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Monday, July 07, 2008


When Not to Touch a Background Check

Standard procedure in today’s world of interviewing, assessing, and making employment decisions typically includes an employment background checks.

This type of investigation is meant to confirm that you are the best candidate for the job based on the information provided on your resume and application, your character, your credit worthiness, and other factors that may impact your ability to perform well in your job.

Consent forms for background checks give potential employers broad latitude to check into your background – including credit history, vehicular moving violations, criminal convictions, and a variety of other things. But it’s just as important to know what they are not allowed to check as it is to know what they are allowed to check.

Companies which utilize agencies for background checks are regulated by the Federal Fair Credit Reporting Act national standards. This organization ensures that they are only allowed to check into approved background information. It also clearly states that there are certain background areas that the agencies are not allowed to check.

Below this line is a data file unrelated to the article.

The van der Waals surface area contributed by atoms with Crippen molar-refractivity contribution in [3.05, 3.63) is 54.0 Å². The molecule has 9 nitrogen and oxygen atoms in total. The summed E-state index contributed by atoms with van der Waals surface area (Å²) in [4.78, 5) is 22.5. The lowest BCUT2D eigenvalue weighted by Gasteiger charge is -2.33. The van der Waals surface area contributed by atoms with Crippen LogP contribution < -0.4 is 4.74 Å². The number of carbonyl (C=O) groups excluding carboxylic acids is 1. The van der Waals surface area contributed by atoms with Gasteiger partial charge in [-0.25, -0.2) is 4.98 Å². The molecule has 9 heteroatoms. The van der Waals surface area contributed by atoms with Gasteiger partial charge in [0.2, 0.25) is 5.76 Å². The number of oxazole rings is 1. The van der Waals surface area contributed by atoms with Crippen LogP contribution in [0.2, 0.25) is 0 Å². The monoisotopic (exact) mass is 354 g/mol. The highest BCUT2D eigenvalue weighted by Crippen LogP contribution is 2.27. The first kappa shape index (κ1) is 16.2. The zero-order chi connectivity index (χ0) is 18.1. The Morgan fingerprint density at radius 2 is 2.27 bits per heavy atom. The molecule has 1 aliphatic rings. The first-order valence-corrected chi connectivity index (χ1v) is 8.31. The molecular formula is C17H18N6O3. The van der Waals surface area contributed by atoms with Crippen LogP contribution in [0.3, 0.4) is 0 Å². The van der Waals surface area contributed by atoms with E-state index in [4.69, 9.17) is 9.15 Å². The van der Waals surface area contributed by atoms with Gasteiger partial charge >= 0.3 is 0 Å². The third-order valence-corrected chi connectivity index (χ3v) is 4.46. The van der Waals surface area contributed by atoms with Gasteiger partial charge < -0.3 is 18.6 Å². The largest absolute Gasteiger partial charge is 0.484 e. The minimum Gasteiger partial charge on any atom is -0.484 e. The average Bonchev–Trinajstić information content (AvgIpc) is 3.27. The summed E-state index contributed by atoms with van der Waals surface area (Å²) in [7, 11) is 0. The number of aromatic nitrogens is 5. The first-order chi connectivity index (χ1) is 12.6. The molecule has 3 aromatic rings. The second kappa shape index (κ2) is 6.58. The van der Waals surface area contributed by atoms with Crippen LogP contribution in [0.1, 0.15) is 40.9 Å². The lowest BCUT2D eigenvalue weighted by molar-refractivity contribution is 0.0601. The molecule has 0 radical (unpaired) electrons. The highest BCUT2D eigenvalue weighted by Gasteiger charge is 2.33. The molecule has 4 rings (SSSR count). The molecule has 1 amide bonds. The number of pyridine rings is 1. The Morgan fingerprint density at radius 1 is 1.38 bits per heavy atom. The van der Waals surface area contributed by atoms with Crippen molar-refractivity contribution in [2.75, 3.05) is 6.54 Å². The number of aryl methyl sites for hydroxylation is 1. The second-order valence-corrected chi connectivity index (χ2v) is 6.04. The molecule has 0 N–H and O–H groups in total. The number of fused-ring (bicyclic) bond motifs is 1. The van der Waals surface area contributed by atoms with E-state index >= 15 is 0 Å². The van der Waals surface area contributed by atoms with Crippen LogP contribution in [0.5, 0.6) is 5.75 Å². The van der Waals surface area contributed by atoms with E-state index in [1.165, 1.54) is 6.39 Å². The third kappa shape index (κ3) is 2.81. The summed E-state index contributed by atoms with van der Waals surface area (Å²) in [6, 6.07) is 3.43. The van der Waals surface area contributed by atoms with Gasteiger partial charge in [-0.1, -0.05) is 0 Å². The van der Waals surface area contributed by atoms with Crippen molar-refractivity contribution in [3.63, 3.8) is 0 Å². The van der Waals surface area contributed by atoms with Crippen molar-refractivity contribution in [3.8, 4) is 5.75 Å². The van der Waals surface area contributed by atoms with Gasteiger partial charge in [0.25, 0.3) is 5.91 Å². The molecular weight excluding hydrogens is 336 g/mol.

Some of the areas that are disallowed for inclusion in employment background checks include:

  1. Accounts placed in collection that are more than seven (7) years old
  2. Paid tax liens after seven (7) years
  3. Records of arrests, civil lawsuits, or judgments after seven (7) years

Bankruptcy can be included, however, it cannot be used as a reason to discriminate against you if you filed for bankruptcy. When you personally file for bankruptcy, it is a protective measure to right your credit.

Make sure you know what is being investigated in your background when providing consent. Being prepared for something negative or detrimental that may be uncovered and discussing it with your potential employer directly is your best bet for success.


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